One of the buzzwords in the food growing industry is GMO’s. It seems everyone is talking about whether GMO’s are good or bad for your health. Discover more about GMO foods and how they may affect you and your diabetes.
What are GMO’s?
The term GMO stands for “genetically modified organisms”, or bio-engineered foods. Plants are manipulated by introducing new genes; gene transfers are like, “a cut and paste operation.” Foods genetically engineered with genes are usually produced in a lab from plants, viruses or animals.
After introducing the new gene, plants are bred to create a new strain, passing the modified gene to the next generation. Genes are typically enhanced to help improve them. For example, these enhancements to the genes could help a plant resist heat, disease (virus, bacteria and fungi), insects or other common factors.
Which foods or crops use GMO’s?
The first genetically modified food was back in 1994, called the Flavr Savr tomato, which had a longer shelf life.
Typical foods genetically modified in the United States:
- squash- yellow and zucchini
- arctic apples
Which animal products use GMO’s?
Animals who eat genetically modified animal feed produce foods containing GMO’s.
Some of the affected animal products include:
- farm raised seafood
Are there advantages to GMO foods?
- The crops are better able to withstand conditions such as drought and fungus.
- Increasing nutrient values through genetic engineering (adding iron and zinc, for example).
- GMO’s offer a time saving method for producing larger and higher quality crops with less effort and expense.
- GMO’s can lower the price of food in the grocery stores.
- Animal foods are also being produced to resist particular types of illnesses.
- According to the United States Department of Energy, GMO’s are environmentally friendly because they are efficient and can conserve water and energy.
What are the disadvantages of GMO foods?
- GMO foods are risky. Research has not been done to see how the changes in the genetic makeup of foods are impacting our bodies.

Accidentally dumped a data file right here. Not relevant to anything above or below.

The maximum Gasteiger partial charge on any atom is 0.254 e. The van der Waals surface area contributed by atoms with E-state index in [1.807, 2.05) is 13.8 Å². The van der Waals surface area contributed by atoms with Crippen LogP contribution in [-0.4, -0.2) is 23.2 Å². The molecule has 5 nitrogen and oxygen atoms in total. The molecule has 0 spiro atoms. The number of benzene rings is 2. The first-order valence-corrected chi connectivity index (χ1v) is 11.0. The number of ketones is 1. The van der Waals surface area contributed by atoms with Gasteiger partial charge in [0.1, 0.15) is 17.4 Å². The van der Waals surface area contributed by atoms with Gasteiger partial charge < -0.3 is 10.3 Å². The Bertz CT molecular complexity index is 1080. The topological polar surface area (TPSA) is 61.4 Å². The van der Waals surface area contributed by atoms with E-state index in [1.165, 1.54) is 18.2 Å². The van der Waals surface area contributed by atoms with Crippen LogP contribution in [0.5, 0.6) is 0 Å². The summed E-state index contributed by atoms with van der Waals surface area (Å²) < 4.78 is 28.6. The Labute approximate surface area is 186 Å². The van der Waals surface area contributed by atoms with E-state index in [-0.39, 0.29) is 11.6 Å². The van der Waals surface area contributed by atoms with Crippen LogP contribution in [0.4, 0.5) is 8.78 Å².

- Preliminary testing done on animals had revealed GMO’s may have an impact on the immune system and may speed up aging and may change the function and size of various organs. Other studies have shown no affects to humans.
- GMO foods may also cause an allergic reaction. People with diabetes have a chronic condition that affects the immune system. It is important to have a diet that boosts your immune system rather than one that may compromise it.
Consumers with or without diabetes should be well informed about the pros and cons of GMO’s and make rational decisions whether to purchase or avoid them. Here are some reasons for each.
Do GMO foods require special labeling?
Presently, GMO foods do not have to be labeled. The FDA does not agree GMO foods differ from conventional ones. As a result, people may not know they are eating genetically modified foods.
What can someone do to avoid GMO foods?
Often these foods are also high in sugar, fat and salt; these are all ingredients people with diabetes should try to avoid, anyways.
Here are some ways to avoid GMO foods:
- Limit or avoid packaged foods like boxed, bagged and food in plastic containers.
- Choose whole foods and natural foods for a healthy diet. Select whole grains with minimal processing, lean poultry and wild fatty fish, fresh vegetables and fruit and non-fat or low-fat dairy foods.
- Eat 100% grass fed beef.
- Eat wild or locally fresh caught fish and avoid farm raised
- Choose “certified organic foods”. Even corn and soy, when organic are not GMO.
- Look for “ Non-GMO Project” seal. Be a food detective.
- Use a farm Co-Op in your area.
- Visit Green Markets.
- Grow your own fruits, vegetables and herbs, when possible.
- Shop at specialty markets such as Whole Foods, Fresh Market, Sprout’s, Tunie’s, Trader Joe’s and other organic markets.
- Avoid Aspartame – a genetically engineered sweetener.
- Buy dry grains, beans, nuts and seeds in their whole form.
- Eat at Chipotle – a food chain which avoids GMO products.
- Use portion control platesto determine how much you should eat from each food group.
- Choose healthy oils like first cold pressed olive oil, and minimize use of corn, cottonseed, and soybean oil.
- Watch out for milks made from soybeans and rice. Use organic low-fat milk, organic soybean or almond milk.
- Shop at your local farmer’s market to get healthy, fresh foods at affordable prices. Local foods do not have to travel long distances which could raise shipping costs.
- Buy fresh foods when in season such as peaches, organic sweet corn and plums in the summer and acorns, squash and cranberries in the winter.
People with diabetes should maintain a healthy, balanced diet that includes as many fresh, unprocessed foods as possible. GMO’s are often found in packaged products, so you should limit your intake of these foods until further studies are conducted. Look for sales on organic foods.
Proper diabetes self-management through regular blood sugar testing, a good diet, regular exercise, taking your medications as prescribed and seeing your physician as recommended are the best ways to avoid possible complications. Keep reading and learning about the latest information on GMO foods.